A 16 Aug 1979 HR article reported that actress Sally Field turned down a role in the film.
       The 31 Jul 1975 DV first announced that principal photography would begin Dec 1975. A 17 Dec 1976 HR brief reported that the project, known by its working title Hunter, would begin filming in spring 1977 through a development and distribution deal with Twentieth Century-Fox Corp. A 26 Jun 1979 DV brief stated that the film would now be released through Paramount Pictures, and begin principal photography on 10 Sep 1979 in Chicago, IL. Four weeks of filming was scheduled for Chicago, Kankakee, and Joliet, IL, before interiors were filmed at Paramount Pictures studios in Hollywood, CA, in mid-Oct, according to articles in the 3 Aug 1979 HR and 3 Oct 1979 Var. The production spent six weeks at Paramount and various California locations, according to a brief in the 16 Oct 1979 DV.
       A 5 Oct 1979 HR article reported that a chase, involving action on an elevated train, took ten days to film. The Chicago Transit Authority rented the company a seven-car train, and filming was confined between the hours of 9 a.m. and 3:15 p.m. The sequence involved McQueen on the train top at 40 m.p.h. For the film, the star performed most of his own stunts.
       According to a 25 Mar 2013 Hemmings Daily blog post and the Auctions America website, the 1951 Chevrolet Styleline Deluxe convertible that McQueen drove in the picture, and purchased to add to his collection after the movie was completed in Dec 1979, was sold for $88,000 on 23 Mar 2013 at Auctions America in Fort Lauderdale, FL. Price guides indicate that extensively restored models are usually valued between $50,000 and $60,000. The vehicle remained in McQeen’s estate for four years after his death in Nov 1980 until it was sold at an auction held 24-25 Nov 1984 at the Imperial Palace Hotel and Casino in Las Vegas, NV. Rick Harrison, personality from the popular reality television show Pawn Stars, was the current owner auctioning the vintage car that was restored ten years earlier with an aftermarket stereo system circa 1980s or 1990s, and a 12-volt electrical system. More Less

SOURCE CITATIONS
SOURCE
DATE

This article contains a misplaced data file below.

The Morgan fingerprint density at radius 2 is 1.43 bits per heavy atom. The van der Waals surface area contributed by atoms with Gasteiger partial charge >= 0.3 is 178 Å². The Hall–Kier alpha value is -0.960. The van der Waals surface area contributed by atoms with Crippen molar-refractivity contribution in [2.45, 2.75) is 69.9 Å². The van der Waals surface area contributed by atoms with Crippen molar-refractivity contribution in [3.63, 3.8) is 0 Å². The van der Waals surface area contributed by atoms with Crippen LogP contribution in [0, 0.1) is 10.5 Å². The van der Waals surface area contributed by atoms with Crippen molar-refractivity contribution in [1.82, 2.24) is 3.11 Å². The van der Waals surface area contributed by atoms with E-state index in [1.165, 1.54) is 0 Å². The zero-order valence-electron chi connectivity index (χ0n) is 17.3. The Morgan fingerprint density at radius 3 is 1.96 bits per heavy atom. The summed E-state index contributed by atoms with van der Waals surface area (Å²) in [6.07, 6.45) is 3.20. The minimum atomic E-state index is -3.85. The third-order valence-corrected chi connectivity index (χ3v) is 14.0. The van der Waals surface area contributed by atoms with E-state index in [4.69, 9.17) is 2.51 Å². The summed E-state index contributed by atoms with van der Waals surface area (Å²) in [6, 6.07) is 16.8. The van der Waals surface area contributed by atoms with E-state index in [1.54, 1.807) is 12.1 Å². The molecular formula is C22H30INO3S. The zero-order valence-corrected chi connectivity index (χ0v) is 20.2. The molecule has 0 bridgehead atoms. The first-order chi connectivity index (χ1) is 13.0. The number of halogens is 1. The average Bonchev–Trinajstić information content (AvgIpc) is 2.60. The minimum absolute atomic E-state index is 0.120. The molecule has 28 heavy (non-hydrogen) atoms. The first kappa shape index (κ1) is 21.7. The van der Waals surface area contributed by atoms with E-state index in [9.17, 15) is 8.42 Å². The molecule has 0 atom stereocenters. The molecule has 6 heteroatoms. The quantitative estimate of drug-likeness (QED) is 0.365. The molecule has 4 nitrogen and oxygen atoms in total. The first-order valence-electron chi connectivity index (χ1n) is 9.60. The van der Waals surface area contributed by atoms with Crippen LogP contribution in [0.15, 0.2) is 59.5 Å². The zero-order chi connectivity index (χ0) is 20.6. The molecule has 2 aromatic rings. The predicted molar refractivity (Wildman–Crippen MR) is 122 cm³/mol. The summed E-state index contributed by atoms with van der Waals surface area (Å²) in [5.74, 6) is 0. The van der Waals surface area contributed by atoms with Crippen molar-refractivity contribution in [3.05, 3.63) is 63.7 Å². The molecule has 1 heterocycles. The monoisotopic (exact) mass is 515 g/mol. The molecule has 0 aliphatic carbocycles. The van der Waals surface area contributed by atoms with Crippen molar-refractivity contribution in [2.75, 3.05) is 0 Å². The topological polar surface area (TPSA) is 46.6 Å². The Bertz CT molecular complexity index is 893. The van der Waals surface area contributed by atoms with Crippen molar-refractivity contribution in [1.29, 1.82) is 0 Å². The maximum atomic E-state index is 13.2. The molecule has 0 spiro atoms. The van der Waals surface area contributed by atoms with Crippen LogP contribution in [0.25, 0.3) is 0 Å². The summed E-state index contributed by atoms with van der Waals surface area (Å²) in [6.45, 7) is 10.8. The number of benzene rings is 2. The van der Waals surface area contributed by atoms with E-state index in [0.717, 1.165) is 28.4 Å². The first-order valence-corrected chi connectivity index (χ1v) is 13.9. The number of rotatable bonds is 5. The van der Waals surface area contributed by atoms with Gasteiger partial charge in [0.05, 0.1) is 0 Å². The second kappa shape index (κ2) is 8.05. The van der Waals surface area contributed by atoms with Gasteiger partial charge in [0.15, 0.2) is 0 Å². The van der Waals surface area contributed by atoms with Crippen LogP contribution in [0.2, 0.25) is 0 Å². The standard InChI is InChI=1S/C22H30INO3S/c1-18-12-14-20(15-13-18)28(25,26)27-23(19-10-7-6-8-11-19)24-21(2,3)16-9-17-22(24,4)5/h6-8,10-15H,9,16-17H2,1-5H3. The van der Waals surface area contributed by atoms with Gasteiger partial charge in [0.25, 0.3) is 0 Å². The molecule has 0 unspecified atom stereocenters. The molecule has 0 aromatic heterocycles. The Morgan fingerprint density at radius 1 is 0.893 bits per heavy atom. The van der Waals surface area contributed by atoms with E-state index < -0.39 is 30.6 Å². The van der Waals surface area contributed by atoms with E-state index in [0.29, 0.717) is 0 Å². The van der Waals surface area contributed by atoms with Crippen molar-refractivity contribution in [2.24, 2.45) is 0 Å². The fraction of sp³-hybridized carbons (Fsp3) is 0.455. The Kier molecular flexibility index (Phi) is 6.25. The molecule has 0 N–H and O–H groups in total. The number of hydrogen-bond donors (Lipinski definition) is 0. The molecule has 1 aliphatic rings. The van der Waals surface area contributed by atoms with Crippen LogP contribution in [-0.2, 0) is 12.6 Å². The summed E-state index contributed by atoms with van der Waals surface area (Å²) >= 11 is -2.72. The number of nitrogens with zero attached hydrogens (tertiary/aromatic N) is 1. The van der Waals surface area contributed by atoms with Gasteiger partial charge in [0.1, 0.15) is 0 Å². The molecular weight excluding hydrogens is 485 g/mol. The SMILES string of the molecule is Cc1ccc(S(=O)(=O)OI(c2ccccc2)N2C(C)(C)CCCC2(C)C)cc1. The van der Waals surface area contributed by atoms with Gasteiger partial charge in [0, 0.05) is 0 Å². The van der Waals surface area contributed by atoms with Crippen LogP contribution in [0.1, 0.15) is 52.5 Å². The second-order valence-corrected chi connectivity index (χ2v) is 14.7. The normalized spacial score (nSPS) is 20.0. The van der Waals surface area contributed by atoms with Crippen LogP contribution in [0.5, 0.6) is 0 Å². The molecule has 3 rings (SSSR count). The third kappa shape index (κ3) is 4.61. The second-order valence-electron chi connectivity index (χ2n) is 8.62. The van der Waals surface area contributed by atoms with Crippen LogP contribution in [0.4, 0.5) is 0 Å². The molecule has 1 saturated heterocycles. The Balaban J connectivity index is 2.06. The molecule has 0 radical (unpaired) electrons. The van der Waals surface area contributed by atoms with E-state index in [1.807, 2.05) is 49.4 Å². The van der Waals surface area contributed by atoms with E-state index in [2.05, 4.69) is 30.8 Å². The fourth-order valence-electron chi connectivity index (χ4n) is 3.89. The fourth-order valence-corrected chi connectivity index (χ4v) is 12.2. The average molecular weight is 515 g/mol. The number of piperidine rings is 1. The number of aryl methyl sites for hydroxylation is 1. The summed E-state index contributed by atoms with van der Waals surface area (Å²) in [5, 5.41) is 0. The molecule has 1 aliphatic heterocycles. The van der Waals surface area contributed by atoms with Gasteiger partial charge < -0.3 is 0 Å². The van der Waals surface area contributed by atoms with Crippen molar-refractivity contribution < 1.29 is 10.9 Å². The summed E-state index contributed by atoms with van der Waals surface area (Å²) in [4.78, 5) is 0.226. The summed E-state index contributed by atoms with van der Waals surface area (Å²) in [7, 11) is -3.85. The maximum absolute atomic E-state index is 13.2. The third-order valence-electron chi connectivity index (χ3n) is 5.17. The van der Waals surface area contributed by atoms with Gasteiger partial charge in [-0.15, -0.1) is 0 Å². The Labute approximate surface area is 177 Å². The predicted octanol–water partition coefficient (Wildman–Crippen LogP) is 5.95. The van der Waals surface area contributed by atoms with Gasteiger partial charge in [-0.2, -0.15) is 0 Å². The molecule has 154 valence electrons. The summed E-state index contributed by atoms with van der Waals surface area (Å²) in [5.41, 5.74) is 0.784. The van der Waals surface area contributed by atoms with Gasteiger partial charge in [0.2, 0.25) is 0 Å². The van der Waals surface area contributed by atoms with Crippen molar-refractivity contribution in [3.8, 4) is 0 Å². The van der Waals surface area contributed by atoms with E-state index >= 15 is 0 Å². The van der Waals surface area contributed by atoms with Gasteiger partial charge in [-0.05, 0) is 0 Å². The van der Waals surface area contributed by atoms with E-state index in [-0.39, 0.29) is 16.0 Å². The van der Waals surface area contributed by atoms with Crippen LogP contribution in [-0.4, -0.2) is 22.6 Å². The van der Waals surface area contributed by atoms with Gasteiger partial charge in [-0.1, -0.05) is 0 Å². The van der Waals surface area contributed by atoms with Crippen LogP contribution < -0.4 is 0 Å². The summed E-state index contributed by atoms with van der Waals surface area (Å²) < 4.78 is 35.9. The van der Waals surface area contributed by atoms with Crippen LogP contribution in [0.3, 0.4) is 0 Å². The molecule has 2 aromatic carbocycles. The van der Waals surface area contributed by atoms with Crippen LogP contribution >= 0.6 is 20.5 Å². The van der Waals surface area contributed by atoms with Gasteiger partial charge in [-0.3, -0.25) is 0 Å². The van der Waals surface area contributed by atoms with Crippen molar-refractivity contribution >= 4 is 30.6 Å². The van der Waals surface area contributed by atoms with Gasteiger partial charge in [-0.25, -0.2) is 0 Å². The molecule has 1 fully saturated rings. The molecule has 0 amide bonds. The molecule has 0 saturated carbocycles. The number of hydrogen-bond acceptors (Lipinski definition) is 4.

PAGE
Daily Variety
31 Jul 1975.
---
Daily Variety
15 Dec 1978.
---
Daily Variety
26 Jun 1979.
---
Daily Variety
16 Aug 1979.
---
Daily Variety
16 Oct 1979.
---
Hollywood Reporter
17 Dec 1976.
---
Hollywood Reporter
3 Aug 1979.
---
Hollywood Reporter
5 Oct 1979.
---
Hollywood Reporter
28 Jul 1980
p. 3.
Los Angeles Times
12 May 1979
---
Los Angeles Times
1 Aug 1980
p. 8.
New York Times
1 Aug 1980
p. 12.
Variety
3 Oct 1979.
---
Variety
30 Jul 1980
p. 22.
CAST
NAME
CREDITED AS
CREDIT
Co-Starring:
+
PRODUCTION CREDITS
NAME
PARENT COMPANY
PRODUCTION TEXTS
Paramount Pictures Presents
A Raystar/Mort Engelberg Production
A Buzz Kulik Film
NAME
CREDITED AS
CREDIT
DIRECTORS
Asst dir
2d asst dir
Addl 2d asst dir
PRODUCER
WRITERS
PHOTOGRAPHY
Dir of photog
Cam op
1st asst cam
2d asst cam
Aerial cam
Stillman
Gaffer
Key grip
2d grip
Dolly grip
ART DIRECTOR
Prod des
FILM EDITORS
Film ed
Apprentice ed
SET DECORATORS
Set dec
Set dec
Set des
Prop master
Asst prop master
Leadman
Const coord
COSTUMES
Men's costumer
Set costumer
Women's costumer
MUSIC
Mus ed
Mus for Chicago chase seq
SOUND
Sd mixer
Boom man
Cableman
Supv sd ed
Re-rec mixer
Re-rec mixer
Re-rec mixer
VISUAL EFFECTS
Spec eff
Titles and opticals
MAKEUP
Makeup artist
Hairdresser
PRODUCTION MISC
Scr supv
Tech adv
Casting
Loc mgr
Craft service
Vocal eff advisor
Transportation coord
Transportation capt
Car carrier
Auditor
First aid
Unit pub
Helicopter pilot
Chicago Transit Authority tech adv
Chicago Transit Authority tech adv
Asst to Mr. Kulik
Asst to Mr. Engelberg
STAND INS
Stunt coord
Stunt person
Stunt person
Stunt person
Stunt person
Stunt person
Stunt person
Stunt person
COLOR PERSONNEL
Col by
SOURCES
LITERARY
Based on the book The Hunter by Christopher Keane (New York, 1976).
SONGS
"Sempra Libera" from Giuseppe Verdi's La Traviata, performed by Pamela Hicks, "Una Voce Poco Fa," from Gioachino Rossini's The Barber of Seville, performed by Pamela Hicks, "Dalla Sua Pace," from Wolfgang Amadeus Mozart's Don Giovanni, performed by Robin Reed.
DETAILS
Alternate Titles:
The Bounty Hunter
Hunter
Release Date:
1 August 1980
Premiere Information:
Los Angeles and New York openings: 1 August 1980
Production Date:
10 September--late November 1979 in Chicago, IL. and Southern California